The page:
Essay About Benazir Bhutto Quotes
Benazir Bhutto Quote
“You can imprison a man, but not an idea. You can exile a man, but not an idea. You can kill a man but not an idea.”
Benazir Bhutto (1953 – 2007) was the 11th Prime Minister of Pakistan, serving two non-consecutive terms in 1988–90 and then 1993–96. She was the first woman in Pakistan to head a major political party.
Noted for her charismatic authority and political astuteness, Benazir drove initiatives for Pakistan’s economy and national security, and implemented social-capitalist policies for industrial development and growth.
Benazir pursued her higher education in the United States at Harvard University, where she obtained a BA with cum laude honours. She later called her time at Harvard “four of the happiest years of my life” and said it formed “the very basis of her belief in democracy”.
On 27 December 2007, Benazir Bhutto was killed while leaving a campaign rally for the PPP in the run-up to the January 2008 parliamentary elections.
After entering her bulletproof vehicle, Bhutto stood up through its sunroof to wave to the crowds. At this point, a gunman fired shots at her, and subsequently explosives were detonated near the vehicle killing approximately 20 people.
To learn more of her tragic but great life, military, foreign and domestic affairs, women and economic issues read more.
Art by Charles Haigh-Wood.
Speech To The John F. Kennedy
School Of Government
by Benazir Bhutto
Former Prime Minister Of Pakistan
November 7, 1997 at theJohn F. Kennedy School Of Government
Thank you. Honored guests, ladies and gentlemen. As you know, I am no stranger to America and being here at the John F. Kennedy School of Government, I'd just like you all to know how wonderful it is to come back home. I spent four of the happiest years of my life as a student at Harvard University. And those days now seem like a dream to me.
The last year has been an extraordinarily difficult period of time for me, for my family, for my country. I am well aware that many of you have been exposed to information, or should I say disinformation. I know that you have heard a negative barrage, attacking me and the record of my two administrations as the chief executive of Pakistan. That is why I am here; I still have the strength, I still have the fight-- especially when it comes to the truth. I fully intend to defend myself and my record from this outrageous and sexist character assassination that is being conducted against me.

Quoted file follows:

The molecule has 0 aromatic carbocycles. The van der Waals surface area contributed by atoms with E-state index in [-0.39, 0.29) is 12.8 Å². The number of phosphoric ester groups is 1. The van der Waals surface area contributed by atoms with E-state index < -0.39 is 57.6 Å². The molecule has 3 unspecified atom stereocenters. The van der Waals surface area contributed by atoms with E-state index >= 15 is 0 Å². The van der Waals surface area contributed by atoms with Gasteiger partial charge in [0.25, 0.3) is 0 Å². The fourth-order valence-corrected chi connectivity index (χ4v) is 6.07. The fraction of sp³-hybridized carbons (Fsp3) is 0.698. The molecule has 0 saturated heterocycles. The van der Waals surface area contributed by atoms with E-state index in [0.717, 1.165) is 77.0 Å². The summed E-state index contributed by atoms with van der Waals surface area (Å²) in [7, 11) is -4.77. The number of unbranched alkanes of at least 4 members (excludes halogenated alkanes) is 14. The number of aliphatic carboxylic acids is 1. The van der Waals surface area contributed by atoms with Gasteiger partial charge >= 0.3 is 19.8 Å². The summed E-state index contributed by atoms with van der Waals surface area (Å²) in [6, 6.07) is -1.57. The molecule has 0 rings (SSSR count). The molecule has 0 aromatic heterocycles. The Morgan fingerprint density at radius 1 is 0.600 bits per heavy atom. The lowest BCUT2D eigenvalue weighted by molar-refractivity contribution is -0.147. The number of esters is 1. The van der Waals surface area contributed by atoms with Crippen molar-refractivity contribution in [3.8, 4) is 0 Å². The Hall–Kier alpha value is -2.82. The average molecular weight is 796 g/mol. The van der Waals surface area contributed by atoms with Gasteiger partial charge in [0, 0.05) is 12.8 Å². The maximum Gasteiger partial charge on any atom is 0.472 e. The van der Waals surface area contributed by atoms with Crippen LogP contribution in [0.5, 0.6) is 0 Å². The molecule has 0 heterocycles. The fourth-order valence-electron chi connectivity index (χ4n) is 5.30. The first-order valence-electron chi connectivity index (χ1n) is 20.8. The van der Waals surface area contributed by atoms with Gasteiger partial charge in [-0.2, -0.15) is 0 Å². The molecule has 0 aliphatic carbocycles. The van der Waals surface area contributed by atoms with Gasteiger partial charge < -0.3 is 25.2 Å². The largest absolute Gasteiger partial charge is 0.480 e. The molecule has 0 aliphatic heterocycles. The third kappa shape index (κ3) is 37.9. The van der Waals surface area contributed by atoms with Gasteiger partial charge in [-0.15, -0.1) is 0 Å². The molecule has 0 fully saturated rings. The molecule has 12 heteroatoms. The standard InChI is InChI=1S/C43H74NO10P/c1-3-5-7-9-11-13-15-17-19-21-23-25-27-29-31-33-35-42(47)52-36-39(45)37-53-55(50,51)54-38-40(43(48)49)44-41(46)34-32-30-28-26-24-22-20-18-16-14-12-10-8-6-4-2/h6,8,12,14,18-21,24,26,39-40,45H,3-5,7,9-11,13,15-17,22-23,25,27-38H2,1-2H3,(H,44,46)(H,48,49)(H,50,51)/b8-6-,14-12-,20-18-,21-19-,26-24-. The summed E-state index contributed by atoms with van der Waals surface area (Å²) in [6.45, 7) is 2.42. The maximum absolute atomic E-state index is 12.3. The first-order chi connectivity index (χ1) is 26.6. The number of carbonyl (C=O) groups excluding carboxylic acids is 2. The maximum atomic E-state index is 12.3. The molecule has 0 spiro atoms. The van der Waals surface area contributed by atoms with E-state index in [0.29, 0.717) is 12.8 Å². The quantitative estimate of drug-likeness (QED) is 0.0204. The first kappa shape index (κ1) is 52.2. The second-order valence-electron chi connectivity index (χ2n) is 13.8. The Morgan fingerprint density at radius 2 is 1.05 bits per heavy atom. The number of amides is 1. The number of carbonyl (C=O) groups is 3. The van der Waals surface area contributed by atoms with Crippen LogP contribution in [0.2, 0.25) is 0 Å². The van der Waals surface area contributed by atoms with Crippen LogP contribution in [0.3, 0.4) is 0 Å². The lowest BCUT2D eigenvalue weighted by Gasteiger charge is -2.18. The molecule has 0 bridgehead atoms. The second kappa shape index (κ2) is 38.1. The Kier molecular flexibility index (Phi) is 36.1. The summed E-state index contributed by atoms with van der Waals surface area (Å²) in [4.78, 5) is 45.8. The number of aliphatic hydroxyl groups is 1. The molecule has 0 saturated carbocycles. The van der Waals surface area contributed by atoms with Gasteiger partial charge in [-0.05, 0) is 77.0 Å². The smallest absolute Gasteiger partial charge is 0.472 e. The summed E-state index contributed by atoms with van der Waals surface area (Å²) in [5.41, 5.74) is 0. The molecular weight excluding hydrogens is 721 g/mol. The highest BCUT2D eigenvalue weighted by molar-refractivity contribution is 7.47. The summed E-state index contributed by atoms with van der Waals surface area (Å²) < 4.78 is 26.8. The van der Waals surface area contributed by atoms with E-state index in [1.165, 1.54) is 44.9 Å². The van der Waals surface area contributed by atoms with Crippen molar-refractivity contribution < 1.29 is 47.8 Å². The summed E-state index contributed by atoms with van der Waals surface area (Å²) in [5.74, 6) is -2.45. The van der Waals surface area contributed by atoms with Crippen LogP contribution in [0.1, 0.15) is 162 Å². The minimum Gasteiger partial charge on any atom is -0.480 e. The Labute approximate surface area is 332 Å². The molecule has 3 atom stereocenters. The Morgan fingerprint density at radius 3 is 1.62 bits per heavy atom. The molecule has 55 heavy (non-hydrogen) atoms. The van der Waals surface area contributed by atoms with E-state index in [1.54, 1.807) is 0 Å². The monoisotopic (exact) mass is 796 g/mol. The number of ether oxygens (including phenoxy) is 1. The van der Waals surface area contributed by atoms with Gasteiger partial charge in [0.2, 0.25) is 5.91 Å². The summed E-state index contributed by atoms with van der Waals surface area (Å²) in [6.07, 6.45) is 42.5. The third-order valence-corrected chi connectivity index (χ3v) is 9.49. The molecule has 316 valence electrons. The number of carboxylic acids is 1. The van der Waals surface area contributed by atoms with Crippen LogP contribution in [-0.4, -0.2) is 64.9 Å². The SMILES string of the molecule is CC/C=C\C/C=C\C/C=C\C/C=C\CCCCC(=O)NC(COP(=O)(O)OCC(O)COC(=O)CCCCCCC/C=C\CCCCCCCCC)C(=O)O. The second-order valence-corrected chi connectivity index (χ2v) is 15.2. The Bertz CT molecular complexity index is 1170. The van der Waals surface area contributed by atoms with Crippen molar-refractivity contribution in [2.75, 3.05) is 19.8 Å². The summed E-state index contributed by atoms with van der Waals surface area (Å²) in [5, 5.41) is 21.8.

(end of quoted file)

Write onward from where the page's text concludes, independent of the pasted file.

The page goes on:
For what has happened to me, what is happening in Pakistan, may not in fact be unique; but part of a growing and disturbing trend, as the world approaches the new millennium. The attacks against me are painful and they are outright lies. But, it is only a more extreme version of what appears to be a universal deterioration of civil dialogue in politics. Not just in Pakistan, but all over the world. The search for political consensus, the main characteristic of a democratic society, has degenerated into partisan hysteria. A rule or ruin philosophy.
The breakdown of cooperation threatens the legitimacy of democratic values and norms in the modern post-Cold War international society. This is a new phenomena that blemishes the body politic. Consensus, civility and committee have been replaced with slander, prejudice and partisanship.
I would like to read you some thoughts that capture what I am saying to you today. And I quote: "Partisan politics is polluting our most important legal and ethical processes, and is damaging our political system. Proceedings, while billed as impartial, have become little more than witch hunts, designed to humiliate the opposing political party. The scandal that has developed, bankrupts individuals who are little more than pawns in larger political agendas. It threatens the ability of the political system to attract the bright, dedicated people that our nation deserves."
These are not my words; but, they may as well be. This is not written about Pakistan; but, it might as well be. For what I have quoted to you are the words of Robert Bennett, President Clinton's lawyer, from an essay attacking the subjugation of the legal and ethical process to a blatantly partisan political agenda. Right now, across the ocean in Asia, the Pakistan Peoples Party, which I lead, is being subjected to a political witch hunt, clouded in a so-called legal process.